A gripping work covering the siege of Constantinople 1453, Roger Crowley’s history of this momentous event was published in 2011. Both a critical and commercial success, it was described as “hugely readable, well-written and informative” by the Daily Telegraph and the author himself as “a trustworthy and wonderfully eloquent guide” by the Sunday Times. The moment many historians identified as when the Medieval period ended, our editor caught up with Roger to discuss the book.
Roger, why did you want to write about the siege of Constantinople in 1453?
‘The city will follow you home,’ wrote the Greek poet Constantin Cavafy of his native Alexandria in the dying days of the Ottoman Empire, and for long periods Constantinople has similarly haunted me. In my early twenties I spent a couple of summers in Istanbul. I did a little English teaching that left a lot of time to explore, to wander and absorb the street life of this most evocative of cities. The layers of history lie one on top of another in jumbled and fascinating layers. I particularly liked the great Byzantine city walls – crumbling and slightly sinister with (then) a reputation as a haunt for drinkers and ne’er do wells – they nevertheless had a magnificence. I wanted to write something about this city. After 9/11 I thought there was an opportunity to present the siege to a new audience.
Your book used Greek, Italian and Ottoman accounts of the siege. What were the particular challenges of dealing with these sources?
I’m not a natural linguist but I’ve battled through various languages with the aid of large dictionaries in pursuit of eyewitness accounts. Some have been translated, others have not, but my frustration was that there are simply not that many of them. The fall of Constantinople was a huge event in late medieval Europe. It is a foundation story for the Turkish people. It still matters intensely to both the Turks and the Greeks, yet in the end we rely on a handful accounts – and most of them from the Christian side. There was no Ottoman tradition of writing autobiographical accounts – their remembrance of the events seems to have been largely preserved orally. I had to read between the lines of Christian sources to try to assess facts about the Ottoman perspective on the events. There are gaps and silences that I would loved to have been able to fill in.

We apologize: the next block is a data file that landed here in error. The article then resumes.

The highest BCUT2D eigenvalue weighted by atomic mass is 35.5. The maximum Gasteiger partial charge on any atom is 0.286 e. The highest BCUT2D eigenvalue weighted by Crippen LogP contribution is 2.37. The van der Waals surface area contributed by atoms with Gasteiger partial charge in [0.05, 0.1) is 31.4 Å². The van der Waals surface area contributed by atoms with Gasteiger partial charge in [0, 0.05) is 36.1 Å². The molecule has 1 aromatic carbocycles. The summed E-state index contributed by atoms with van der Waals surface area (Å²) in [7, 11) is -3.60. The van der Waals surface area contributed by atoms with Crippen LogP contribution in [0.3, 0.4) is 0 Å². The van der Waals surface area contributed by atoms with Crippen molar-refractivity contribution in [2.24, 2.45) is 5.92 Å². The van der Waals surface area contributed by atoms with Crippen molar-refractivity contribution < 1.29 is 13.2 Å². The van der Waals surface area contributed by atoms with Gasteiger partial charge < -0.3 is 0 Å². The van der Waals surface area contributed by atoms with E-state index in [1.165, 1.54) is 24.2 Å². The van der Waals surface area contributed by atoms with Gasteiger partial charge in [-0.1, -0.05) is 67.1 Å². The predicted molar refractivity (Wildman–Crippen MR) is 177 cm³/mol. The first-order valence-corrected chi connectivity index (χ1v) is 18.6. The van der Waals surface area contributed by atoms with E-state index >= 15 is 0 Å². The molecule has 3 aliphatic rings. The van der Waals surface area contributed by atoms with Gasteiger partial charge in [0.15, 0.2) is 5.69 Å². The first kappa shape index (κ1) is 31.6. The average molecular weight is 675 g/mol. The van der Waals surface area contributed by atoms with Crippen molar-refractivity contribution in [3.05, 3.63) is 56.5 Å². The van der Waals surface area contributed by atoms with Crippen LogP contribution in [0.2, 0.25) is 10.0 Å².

You’ve written about modern-day Istanbul and, among other things, brain salads, underwear merchants and the delights of raki. How similar would it have been to the city of the 15th century?
Istanbul has mushroomed into a metropolis of fifteen million and more in the past fifty years but all of this has taken place outside the historic city. Because the original city is surrounded by water on two sides and still capped by the old defensive walls on the third it has largely retained its historic structure. The street plan is very ancient. Markets function in the places that they always have. Fish are sold on the quay where they were sold in the fifteen century – and the fifth century. A Grand Bazaar was there when the city fell. You can follow exactly the route that Mehmed the Conqueror took when he entered Constantinople and you can walk through the gateway by which he did so. The distinctive topography – a series of hills cut through with deep valleys – means that the structure of the place is continuous. What of course has changed is the distinctive skyline – spiked now by minarets.
Was the fall of Constantinople in 1453 the event that signalled the end of the Middle Ages/Medieval period?
Like 1492 it’s certainly one of those iconic moments. Contemporaries clearly felt that the world had shifted – it had a 9/11 feel to it – that something new was coming. People across Europe could remember where they were when they heard the news. I would think of it as one of a series of events rather than the event. It did signal a change in warfare – the use of gunpowder weapons at the siege rendered obsolete medieval castles and siege techniques. We are entering a new era of killing. The clash between the Ottomans and its European rivals that followed also ushered in a distinctly post medieval power politics. It was clear, with the rise of the Ottomans and the Habsburg response in the sixteenth century, that the development of centralized empires with more efficient mechanisms of taxation and mobilisation would sweep away small medieval power structures. 1453 was a wake up call to a new world.